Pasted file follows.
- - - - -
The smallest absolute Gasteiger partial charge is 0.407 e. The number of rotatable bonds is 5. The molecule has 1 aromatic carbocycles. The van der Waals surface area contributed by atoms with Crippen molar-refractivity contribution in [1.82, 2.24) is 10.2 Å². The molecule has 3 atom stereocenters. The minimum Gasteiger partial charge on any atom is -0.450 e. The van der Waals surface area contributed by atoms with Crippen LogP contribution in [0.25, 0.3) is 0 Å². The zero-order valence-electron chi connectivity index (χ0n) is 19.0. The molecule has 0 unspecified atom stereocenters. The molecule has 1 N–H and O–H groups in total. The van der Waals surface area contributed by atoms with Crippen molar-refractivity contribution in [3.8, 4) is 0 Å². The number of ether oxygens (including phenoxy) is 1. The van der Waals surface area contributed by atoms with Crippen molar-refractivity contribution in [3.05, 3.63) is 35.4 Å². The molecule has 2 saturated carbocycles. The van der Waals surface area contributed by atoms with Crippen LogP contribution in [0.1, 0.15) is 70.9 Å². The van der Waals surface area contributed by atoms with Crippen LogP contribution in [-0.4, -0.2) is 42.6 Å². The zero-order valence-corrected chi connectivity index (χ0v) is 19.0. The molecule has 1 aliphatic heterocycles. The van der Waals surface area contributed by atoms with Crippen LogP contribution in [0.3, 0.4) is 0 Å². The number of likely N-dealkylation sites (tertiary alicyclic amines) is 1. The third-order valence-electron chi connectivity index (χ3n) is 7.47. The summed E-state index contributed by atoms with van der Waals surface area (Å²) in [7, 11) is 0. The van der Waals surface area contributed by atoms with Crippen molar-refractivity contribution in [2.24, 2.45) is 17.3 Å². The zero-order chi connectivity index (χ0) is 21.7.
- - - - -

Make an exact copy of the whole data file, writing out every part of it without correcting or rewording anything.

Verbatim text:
The smallest absolute Gasteiger partial charge is 0.407 e. The number of rotatable bonds is 5. The molecule has 1 aromatic carbocycles. The van der Waals surface area contributed by atoms with Crippen molar-refractivity contribution in [1.82, 2.24) is 10.2 Å². The molecule has 3 atom stereocenters. The minimum Gasteiger partial charge on any atom is -0.450 e. The van der Waals surface area contributed by atoms with Crippen LogP contribution in [0.25, 0.3) is 0 Å². The zero-order valence-electron chi connectivity index (χ0n) is 19.0. The molecule has 0 unspecified atom stereocenters. The molecule has 1 N–H and O–H groups in total. The van der Waals surface area contributed by atoms with Crippen molar-refractivity contribution in [3.8, 4) is 0 Å². The number of ether oxygens (including phenoxy) is 1. The van der Waals surface area contributed by atoms with Crippen molar-refractivity contribution in [3.05, 3.63) is 35.4 Å². The molecule has 2 saturated carbocycles. The van der Waals surface area contributed by atoms with Crippen LogP contribution in [0.1, 0.15) is 70.9 Å². The van der Waals surface area contributed by atoms with Crippen LogP contribution in [-0.4, -0.2) is 42.6 Å². The zero-order valence-corrected chi connectivity index (χ0v) is 19.0. The molecule has 1 aliphatic heterocycles. The van der Waals surface area contributed by atoms with Crippen LogP contribution in [0.3, 0.4) is 0 Å². The number of likely N-dealkylation sites (tertiary alicyclic amines) is 1. The third-order valence-electron chi connectivity index (χ3n) is 7.47. The summed E-state index contributed by atoms with van der Waals surface area (Å²) in [7, 11) is 0. The van der Waals surface area contributed by atoms with Crippen molar-refractivity contribution in [2.24, 2.45) is 17.3 Å². The zero-order chi connectivity index (χ0) is 21.7.